Effects of a chiropractic three-dimensional surface on vagal nerve activity and distress: An experimental study

Author(s): Hadas Tavil, Ariel D. Levine, Ronen Tuchfeld, Barak Sekeles, Ronen Mendi, Yori Gidron


Research in the past 30 years has shown the importance of the vagal nerve in predicting reduced risk and possible therapeutic effects on fatal diseases (e.g., heart disease, cancer) and chronic pain. Vagal nerve activity is indexed by heart-rate variability (HRV).


This study compared the effects of a unique chiropractic 3D surface on HRV, distress, and discomfort with two control conditions.


Thirty-six participants were recruited (mean age 51.6 years; 52.8% women), who were randomly assigned to rest for 10 minutes either in supine position on a standard mattress (control 1), rest in prone position on a standard mattress (control 2), or to rest in prone position on a chiropractic surface (experimental group). We measured HRV, blood pressure, heart rate (HR), distress, and discomfort, before, immediately after the 10min rest, and 5min later.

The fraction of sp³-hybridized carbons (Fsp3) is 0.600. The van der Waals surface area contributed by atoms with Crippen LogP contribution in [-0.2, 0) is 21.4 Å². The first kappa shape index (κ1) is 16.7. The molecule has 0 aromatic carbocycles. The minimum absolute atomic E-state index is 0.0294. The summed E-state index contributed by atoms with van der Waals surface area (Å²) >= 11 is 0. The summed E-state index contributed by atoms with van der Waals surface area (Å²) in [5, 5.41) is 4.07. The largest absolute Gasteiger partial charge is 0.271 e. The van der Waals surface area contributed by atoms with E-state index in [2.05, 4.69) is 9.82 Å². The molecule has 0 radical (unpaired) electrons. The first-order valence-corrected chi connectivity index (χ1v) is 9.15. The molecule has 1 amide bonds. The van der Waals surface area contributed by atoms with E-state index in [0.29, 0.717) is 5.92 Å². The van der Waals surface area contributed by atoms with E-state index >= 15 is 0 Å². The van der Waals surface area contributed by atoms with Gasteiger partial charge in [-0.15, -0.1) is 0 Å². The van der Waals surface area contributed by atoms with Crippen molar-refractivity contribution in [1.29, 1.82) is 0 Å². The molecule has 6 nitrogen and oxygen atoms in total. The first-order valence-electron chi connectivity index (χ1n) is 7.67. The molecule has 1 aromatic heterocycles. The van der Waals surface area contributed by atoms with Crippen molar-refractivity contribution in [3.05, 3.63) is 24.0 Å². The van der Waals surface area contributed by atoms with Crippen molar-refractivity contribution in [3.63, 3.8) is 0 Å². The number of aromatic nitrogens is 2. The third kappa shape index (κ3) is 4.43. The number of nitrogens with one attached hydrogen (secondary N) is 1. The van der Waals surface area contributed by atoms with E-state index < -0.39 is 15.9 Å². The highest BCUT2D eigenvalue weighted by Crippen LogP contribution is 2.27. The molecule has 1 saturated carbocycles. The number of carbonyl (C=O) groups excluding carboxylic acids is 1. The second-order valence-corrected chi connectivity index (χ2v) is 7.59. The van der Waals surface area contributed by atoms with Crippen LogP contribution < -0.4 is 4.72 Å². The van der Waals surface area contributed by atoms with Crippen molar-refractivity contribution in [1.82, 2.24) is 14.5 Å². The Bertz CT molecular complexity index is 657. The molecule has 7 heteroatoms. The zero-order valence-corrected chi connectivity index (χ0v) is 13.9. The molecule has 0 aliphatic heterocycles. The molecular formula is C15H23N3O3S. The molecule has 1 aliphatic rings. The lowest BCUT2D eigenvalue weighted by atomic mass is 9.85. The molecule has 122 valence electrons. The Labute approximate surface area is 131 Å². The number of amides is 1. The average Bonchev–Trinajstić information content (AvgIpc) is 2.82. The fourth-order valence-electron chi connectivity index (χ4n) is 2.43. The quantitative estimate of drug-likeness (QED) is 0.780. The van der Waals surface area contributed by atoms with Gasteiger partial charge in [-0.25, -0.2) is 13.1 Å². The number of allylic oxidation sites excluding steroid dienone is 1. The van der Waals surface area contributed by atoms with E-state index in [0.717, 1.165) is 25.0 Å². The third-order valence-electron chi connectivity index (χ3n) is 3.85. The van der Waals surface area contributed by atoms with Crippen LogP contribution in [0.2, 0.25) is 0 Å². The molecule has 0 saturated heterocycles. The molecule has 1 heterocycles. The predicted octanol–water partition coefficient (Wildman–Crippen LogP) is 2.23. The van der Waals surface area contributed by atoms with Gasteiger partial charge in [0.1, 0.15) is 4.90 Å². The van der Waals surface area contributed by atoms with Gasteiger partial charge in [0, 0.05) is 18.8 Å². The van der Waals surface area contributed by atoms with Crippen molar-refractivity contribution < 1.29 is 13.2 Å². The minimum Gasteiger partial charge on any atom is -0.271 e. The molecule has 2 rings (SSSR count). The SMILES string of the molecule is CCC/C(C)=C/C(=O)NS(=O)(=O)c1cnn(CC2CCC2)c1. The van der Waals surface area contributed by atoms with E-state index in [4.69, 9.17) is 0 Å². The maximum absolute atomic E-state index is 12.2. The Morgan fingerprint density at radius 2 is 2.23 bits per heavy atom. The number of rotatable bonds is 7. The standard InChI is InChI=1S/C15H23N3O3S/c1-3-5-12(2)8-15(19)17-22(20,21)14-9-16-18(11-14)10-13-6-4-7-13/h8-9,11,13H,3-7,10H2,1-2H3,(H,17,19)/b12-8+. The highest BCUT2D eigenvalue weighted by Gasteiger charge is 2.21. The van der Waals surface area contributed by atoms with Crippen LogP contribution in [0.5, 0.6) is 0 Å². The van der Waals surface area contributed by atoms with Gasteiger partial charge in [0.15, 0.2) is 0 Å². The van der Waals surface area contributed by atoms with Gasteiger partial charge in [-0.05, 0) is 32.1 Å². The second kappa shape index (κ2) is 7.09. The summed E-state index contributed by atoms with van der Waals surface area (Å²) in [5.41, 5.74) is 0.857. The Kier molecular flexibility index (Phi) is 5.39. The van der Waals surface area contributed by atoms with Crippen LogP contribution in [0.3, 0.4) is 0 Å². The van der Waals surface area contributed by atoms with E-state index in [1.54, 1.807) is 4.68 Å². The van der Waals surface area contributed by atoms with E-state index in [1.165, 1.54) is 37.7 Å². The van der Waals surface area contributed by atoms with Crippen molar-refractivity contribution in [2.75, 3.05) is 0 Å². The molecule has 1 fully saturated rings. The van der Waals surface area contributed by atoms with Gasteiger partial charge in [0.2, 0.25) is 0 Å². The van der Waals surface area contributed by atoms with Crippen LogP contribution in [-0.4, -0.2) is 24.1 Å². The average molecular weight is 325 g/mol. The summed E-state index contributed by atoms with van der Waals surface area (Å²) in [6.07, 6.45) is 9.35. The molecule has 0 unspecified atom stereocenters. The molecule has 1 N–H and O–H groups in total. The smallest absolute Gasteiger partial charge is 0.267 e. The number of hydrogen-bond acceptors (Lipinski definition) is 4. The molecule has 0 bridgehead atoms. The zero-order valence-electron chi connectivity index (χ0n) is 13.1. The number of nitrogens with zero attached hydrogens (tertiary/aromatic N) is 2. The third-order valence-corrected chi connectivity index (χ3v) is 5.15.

For participants in control 1, SDNN and PNN50 increased significantly from 1st to 3rd measures only. For participants in control 2, HRV did not change significantly. In the experimental condition, SDNN, RMSSD, and PNN50 increased significantly from 1st to 2nd measure, and SDNN increased significantly from 1st to 3rd measure. Increases in PNN50 were more prominent in the experimental group than in both controls combined.


This study showed that a chiropractic surface significantly increased multiple HRV parameters, more than two control conditions. Suppose the results are reproducible in clinical situations involving the vagal nerve (e.g., diabetes); such a chiropractic surface may be a novel treatment for chronic health conditions associated with reduced HRV.

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